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Sep-29-2011 17:00printcomments

Rwandan politics and elections

Sixty-nine percent of those surveyed believe the fear of authority is the major obstacle to freedom of speech and political space, followed closely by the mindset of nepotism and the legacy of Genocide.

Voting in Rwanda
Voting in Rwanda

(WASHINGTON, D.C.) - The Rwandan National Congress (RNC) and the Democratic Forces (FDU-INKINGI) held their first joint meeting in Washington D.C on September 19, 2011. The meeting was attended by approximately 30 Friends of Rwanda representing various countries and political parties.

Spearheading the conference was Dr. Theogene Rudasinwa, former Ambassador to the US from Rwanda under President Kagame, representing the RNC and Dr. Gerald Gahima, former Attorney General also under President Kagame. From the FDU was Dr. Nkiko Nsengimana Co-ordinator for FDU-INKINGI as well as three other key members.

The main theme throughout the conference was for ways of developing a peaceful political transition in Rwanda in order for the people of Rwanda to have the freedoms they deserve under the Rwandan Constitution which include open political space, freedom of the press and freedom to speak freely without persecution. The RNC/FDU desire for the UK and US to support their plan in their continued efforts for a peaceful transition in Rwanda before anything devastating occurs again as it did in 1994.

Senatorial Election

The deep-rooted fear among Rwandans of those in power affects their ability to express themselves freely – which consequently has an impact on political participation, according to a new national survey by the Senate. Despite the appearance of a democratic process it came as no surprise to many in the political circles as to the outcome of the Senatorial election on September 26, 2011.

As the results were announced earlier today the blogosphere erupted with statements that those “elected” has been predetermined to take their seats. Under a dictatorial regime there are no surprises in politics and who is “elected” to political offices.

While the voter turnout may be accurate, and there is no real reason to believe it is not, the outcome, as with most all election in Rwanda, are predetermined by the top offices. The people of Rwanda certainly came out to vote because they are hungry for democracy, but the question will remain; were their voices heard and did their votes count?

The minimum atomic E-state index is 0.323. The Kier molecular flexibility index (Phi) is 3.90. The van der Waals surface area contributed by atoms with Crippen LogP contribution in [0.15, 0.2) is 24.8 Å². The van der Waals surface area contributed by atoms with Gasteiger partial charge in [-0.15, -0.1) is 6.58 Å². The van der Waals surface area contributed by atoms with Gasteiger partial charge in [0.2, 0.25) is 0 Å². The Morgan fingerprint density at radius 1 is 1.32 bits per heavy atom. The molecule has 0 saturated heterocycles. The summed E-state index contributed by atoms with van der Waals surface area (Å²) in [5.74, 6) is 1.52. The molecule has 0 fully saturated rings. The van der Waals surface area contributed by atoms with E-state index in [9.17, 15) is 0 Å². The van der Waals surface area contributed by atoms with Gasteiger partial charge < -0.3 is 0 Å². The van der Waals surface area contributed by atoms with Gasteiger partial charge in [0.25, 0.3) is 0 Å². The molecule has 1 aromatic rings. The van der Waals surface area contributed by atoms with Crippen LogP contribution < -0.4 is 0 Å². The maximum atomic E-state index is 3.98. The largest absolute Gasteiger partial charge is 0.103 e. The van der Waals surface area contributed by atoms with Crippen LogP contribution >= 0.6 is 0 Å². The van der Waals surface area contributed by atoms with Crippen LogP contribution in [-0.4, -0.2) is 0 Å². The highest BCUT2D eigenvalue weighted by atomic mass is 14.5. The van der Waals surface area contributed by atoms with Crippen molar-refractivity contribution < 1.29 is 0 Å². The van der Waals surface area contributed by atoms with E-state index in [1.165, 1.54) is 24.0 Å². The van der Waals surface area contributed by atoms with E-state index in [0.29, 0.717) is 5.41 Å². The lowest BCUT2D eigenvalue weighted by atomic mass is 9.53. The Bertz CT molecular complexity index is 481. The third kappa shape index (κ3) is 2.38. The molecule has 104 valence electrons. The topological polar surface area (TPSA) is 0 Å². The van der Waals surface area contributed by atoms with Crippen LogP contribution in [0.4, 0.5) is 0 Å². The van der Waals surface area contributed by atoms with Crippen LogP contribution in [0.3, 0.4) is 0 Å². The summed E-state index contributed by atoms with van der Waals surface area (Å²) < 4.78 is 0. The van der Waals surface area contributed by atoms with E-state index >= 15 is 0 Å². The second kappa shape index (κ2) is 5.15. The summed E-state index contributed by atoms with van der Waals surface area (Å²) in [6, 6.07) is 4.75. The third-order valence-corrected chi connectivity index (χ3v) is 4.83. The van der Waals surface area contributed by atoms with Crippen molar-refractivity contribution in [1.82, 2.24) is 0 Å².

Sixty-nine percent of those surveyed believe the fear of authority is the major obstacle to freedom of speech and political space, followed closely by the mindset of nepotism and the legacy of Genocide. (Rwandainfo.com, Senatorial survey)

The Rwandan Parliament consists of Senate (26 seats; 12 members elected by local councils, 8 appointed by the president, 4 appointed by the Political Organizations Forum, 2 represent institutions of higher learning; members to serve eight-year terms) and Chamber of Deputies (80 seats; 53 members elected by popular vote, 24 women elected by local bodies, 3 selected by youth and disability organizations; members to serve five-year terms) Unconfirmed reports from have indicated that Jeanne D’Arc Gakuba may win Kigali City senate seat. Of those who registered, 16 vied for the Southern Province slot, 15 in the Eastern, 11 in the Western, nine in Kigali city and five in the Northern Province.

The 26 members of the Senate, only 14 will be elected. The President of the Republic of Rwanda will nominate eight others while the Consultative Forum for Political Parties will nominate four.

“The post–genocide election period, is one of the proof which can justify our levels of understanding democracy, Good Governance and sustainable development. We already understand that elections are a strong pillar which connects Good Governance and sustainable development in Rwanda,” Karangwa added. (igihe.com) The vice president of the National Electoral Commission, Fatu Harerimana, said that there was a high voter turnout. “The turn up was over 80 percent. It was peaceful and conducted in a free and fair manner,’’ Harerimana said. (The New Times)

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Jennifer Fierberg is a social worker in the US working on peace and justice issues in Africa with an emphasis on the crisis in Rwanda and throughout the central region of Africa. Her articles have been published on many humanitarian sites that are also focused on changing the world through social, political and personal action.

Jennifer has extensive background working with victims of trauma and domestic violence, justice matters as well as individual and family therapy. Passionate and focused on bringing the many humanitarian issues that plague the African Continent to the awareness of the developed world in order to incite change. She is a correspondent, Assistant Editor, and Volunteer Coordinator for NGO News Africa through the volunteer project of the UN. Jennifer is also the media co-coordinator and senior funding executive for The Africa Global Village (www.africaglobalvillage.com) Jennifer comes to www.Salem-News.com with a great deal of experience and passion for working to stop human right violation in Africa.

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Karamage September 30, 2011 12:05 am (Pacific time)

Jennifer, Jennifer, How do you explain that people go massively to vote, in a secret ballot, and then fear the authority?? Standard of election practices in rwanda is high. International observers from UK,USA,EU followed those elections and didnt make any complaint ( are they also fearing authority??). Why dont u try to go to Rwanda and see for yourself rather than being manipulated by a small group of jobless disgruntled politicians vividly looking for recognition?

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